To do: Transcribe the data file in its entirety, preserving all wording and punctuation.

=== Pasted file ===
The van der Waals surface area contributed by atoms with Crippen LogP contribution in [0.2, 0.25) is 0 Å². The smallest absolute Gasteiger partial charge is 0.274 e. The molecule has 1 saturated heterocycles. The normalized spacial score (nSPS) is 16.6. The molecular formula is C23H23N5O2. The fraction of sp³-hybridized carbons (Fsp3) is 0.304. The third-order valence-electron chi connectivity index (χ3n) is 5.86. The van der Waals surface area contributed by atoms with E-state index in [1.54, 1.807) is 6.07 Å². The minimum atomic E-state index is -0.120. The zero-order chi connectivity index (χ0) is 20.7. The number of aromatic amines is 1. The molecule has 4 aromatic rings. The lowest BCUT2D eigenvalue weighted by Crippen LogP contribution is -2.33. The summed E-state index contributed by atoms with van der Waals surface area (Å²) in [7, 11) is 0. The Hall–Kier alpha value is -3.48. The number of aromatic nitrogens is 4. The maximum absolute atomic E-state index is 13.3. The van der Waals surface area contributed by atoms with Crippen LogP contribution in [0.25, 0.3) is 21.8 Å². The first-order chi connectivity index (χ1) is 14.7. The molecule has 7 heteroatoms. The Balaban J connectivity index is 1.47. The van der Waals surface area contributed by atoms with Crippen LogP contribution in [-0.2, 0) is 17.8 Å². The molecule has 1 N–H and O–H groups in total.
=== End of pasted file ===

The van der Waals surface area contributed by atoms with Crippen LogP contribution in [0.2, 0.25) is 0 Å². The smallest absolute Gasteiger partial charge is 0.274 e. The molecule has 1 saturated heterocycles. The normalized spacial score (nSPS) is 16.6. The molecular formula is C23H23N5O2. The fraction of sp³-hybridized carbons (Fsp3) is 0.304. The third-order valence-electron chi connectivity index (χ3n) is 5.86. The van der Waals surface area contributed by atoms with E-state index in [1.54, 1.807) is 6.07 Å². The minimum atomic E-state index is -0.120. The zero-order chi connectivity index (χ0) is 20.7. The number of aromatic amines is 1. The molecule has 4 aromatic rings. The lowest BCUT2D eigenvalue weighted by Crippen LogP contribution is -2.33. The summed E-state index contributed by atoms with van der Waals surface area (Å²) in [7, 11) is 0. The Hall–Kier alpha value is -3.48. The number of aromatic nitrogens is 4. The maximum absolute atomic E-state index is 13.3. The van der Waals surface area contributed by atoms with Crippen LogP contribution in [0.25, 0.3) is 21.8 Å². The first-order chi connectivity index (χ1) is 14.7. The molecule has 7 heteroatoms. The Balaban J connectivity index is 1.47. The van der Waals surface area contributed by atoms with Crippen LogP contribution in [-0.2, 0) is 17.8 Å². The molecule has 1 N–H and O–H groups in total.